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The steeds are all bridled, and snort to the rein;
Curved is each neck, and flowing each mane;
White is the foam of their champ on the bit:
The spears are uplifted; the matches are lit ;
The cannon are pointed and ready to roar,
And crush the wall they have crumbled before;
Forms in his phalanx each janizar ;
Alp at their head; his right arm is bare,
So is the blade of his scimitar;
The khan and the pachas are all at their post;
The vizier himself at the head of the host.
When the culverin's signal is fired, then on;
Leave not in Corinth a living one-
A priest at her altars, a chief in her halls,
A hearth in her mansions, a stone on her walls.
God and the prophet—Alla Hu!
Up to the skies with that wild halloo !
"There the breach lies for passage, the ladder to scale;
And your hands on your sabres, and how should ye fail?
He who first downs with the red cross, may crave
His heart's dearest wish; let him ask it, and have!"
Thus utter'd Coumourgi, the dauntless vizier ;
The reply was the brandish of sabre and spear,
And the shout of fierce thousands in joyous ire :-
Silence-hark to the signal-fire!
As the wolves, that headlong go
On the stately buffalo,
Though with fiery eyes, and angry roar,
And hoofs that stamp, and horns that gore,
He tramples on earth, or tosses on high
The foremost, who rush on his strength but to die;
Thus against the wall they went,
Thus the first were backward bent,
Many a bosom, sheath'd in brass,
Strew'd the earth like broken glass,
Shiver'd by the shot, that tore
The ground whereon they moved no more :
E'en as they fell, in files they lay,
Like the mower's grass at the close of day,
When his work is done on the levell'd plain;
Such was the fall of the foremost slain.
As the spring-tides, with heavy plash,
From the cliffs invading dash
Huge fragments, sapp'd by the ceaseless flow,
Till white and thundering down they go.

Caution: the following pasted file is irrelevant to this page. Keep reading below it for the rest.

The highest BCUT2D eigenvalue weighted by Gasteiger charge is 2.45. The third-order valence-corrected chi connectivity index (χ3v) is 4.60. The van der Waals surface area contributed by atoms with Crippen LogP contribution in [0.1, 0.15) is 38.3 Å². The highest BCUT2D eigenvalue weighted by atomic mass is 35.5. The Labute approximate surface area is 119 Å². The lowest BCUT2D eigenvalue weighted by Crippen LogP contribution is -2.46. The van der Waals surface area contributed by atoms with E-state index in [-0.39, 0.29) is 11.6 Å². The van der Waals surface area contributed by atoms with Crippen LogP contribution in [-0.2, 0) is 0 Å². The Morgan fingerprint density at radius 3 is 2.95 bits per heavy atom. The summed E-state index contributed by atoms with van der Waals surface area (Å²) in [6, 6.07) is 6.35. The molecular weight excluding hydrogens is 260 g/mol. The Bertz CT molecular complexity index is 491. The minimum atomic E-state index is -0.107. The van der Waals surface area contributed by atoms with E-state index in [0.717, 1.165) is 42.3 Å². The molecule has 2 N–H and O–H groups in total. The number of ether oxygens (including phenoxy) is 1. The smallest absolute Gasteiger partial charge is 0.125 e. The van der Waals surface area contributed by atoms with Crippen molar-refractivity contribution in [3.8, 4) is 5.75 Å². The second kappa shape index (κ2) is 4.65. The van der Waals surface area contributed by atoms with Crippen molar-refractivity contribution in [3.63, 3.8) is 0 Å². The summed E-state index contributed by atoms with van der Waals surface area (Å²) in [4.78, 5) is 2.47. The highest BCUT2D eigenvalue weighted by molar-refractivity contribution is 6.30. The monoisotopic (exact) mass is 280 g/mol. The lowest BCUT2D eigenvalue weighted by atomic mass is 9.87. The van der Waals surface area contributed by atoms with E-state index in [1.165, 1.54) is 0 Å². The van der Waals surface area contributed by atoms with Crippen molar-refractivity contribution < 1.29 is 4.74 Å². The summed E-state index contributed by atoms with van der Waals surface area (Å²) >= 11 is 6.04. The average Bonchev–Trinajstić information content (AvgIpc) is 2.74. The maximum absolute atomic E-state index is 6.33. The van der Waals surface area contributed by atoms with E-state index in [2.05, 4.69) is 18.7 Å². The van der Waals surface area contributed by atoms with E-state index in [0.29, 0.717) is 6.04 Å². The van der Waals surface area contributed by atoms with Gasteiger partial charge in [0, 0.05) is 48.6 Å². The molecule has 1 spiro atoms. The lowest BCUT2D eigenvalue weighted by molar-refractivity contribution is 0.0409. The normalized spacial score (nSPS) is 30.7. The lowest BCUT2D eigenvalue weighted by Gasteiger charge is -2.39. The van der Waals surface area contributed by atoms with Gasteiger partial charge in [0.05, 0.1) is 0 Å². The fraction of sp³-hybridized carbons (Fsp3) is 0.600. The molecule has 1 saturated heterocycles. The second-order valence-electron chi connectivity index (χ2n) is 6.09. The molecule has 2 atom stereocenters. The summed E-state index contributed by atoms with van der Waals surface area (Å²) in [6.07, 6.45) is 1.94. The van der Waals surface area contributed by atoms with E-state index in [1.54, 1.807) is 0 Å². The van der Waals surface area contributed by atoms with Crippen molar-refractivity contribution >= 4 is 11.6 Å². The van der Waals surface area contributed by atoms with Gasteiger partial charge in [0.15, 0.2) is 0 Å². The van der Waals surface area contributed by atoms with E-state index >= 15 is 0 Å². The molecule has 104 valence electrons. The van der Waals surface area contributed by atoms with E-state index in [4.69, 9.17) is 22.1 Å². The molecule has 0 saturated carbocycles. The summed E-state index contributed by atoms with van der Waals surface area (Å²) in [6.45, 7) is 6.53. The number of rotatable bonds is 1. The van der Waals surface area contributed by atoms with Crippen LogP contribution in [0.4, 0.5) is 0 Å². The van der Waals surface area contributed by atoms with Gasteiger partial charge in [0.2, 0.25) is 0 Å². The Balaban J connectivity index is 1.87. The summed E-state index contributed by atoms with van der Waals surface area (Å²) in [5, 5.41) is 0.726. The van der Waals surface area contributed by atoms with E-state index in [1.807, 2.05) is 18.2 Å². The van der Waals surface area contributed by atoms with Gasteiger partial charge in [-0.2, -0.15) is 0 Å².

Like the avalanche's snow
On the Alpine vales below;
Thus at length, outbreathed and worn,
Corinth's sons were downward borne
By the long and oft-renewed
Charge of the Moslem multitude.
In firmness they stood, and in masses they fell, Heap'd by the host of the infidel,
Hand to hand, and foot to foot :
Nothing there, save death, was mute;
Stroke, and thrust, and flash, and cry
For quarter, or for victory,
Mingle there with the volleying thunder,
Which makes the distant cities wonder
How the sounding battle goes,
If with them, or for their foes;
If they must mourn, or may rejoice
In that annihilating voice,
Which pierces the deep hills through and through
With an echo dread and new:
You might have heard it, on that day,
O'er Salamis and Megara
(We have heard the hearers say),
Even unto Piræus bay.
From the point of encountering blades to the hilt,
Sabres and swords with blood were gilt.
But the rampart is won, and the spoil begun,
And all but the after-carnage done.
Shriller shrieks now mingling come
From within the plunder'd dome :
Hark to the haste of flying feet,
That splash in the blood of the slippery street ;
But here and there, where 'vantage ground
Against the foe may still be found,
Desperate groups, of twelve or ten,
Make a pause, and turn again—
With banded backs against the wall,
Fiercely stand, or fighting fall.
There stood an old man-his hairs were white,
But his veteran arm was full of might:
So gallantly bore he the brunt of the fray,
The dead before him on that day
Still he combated unwounded,
Though retreating, unsurrounded.
Many a scar of former fight
Lurk'd beneath his corslet bright;
But of every wound his body bore,
Each and all had been ta'en before:
Though aged, he was so iron of limb,
Few of our youth could cope with him ;
And the foes whom he singly kept at bay
Outnumber'd his thin hairs of silver gray.
From right to left his sabre swept :
Many an Othman mother wept
Sons that were unborn when dipp'd
first in Moslem gore,
Ere his years could count a score.
Of all he might have been the sire
Who fell that day beneath his ire:
For, sonless left long years ago,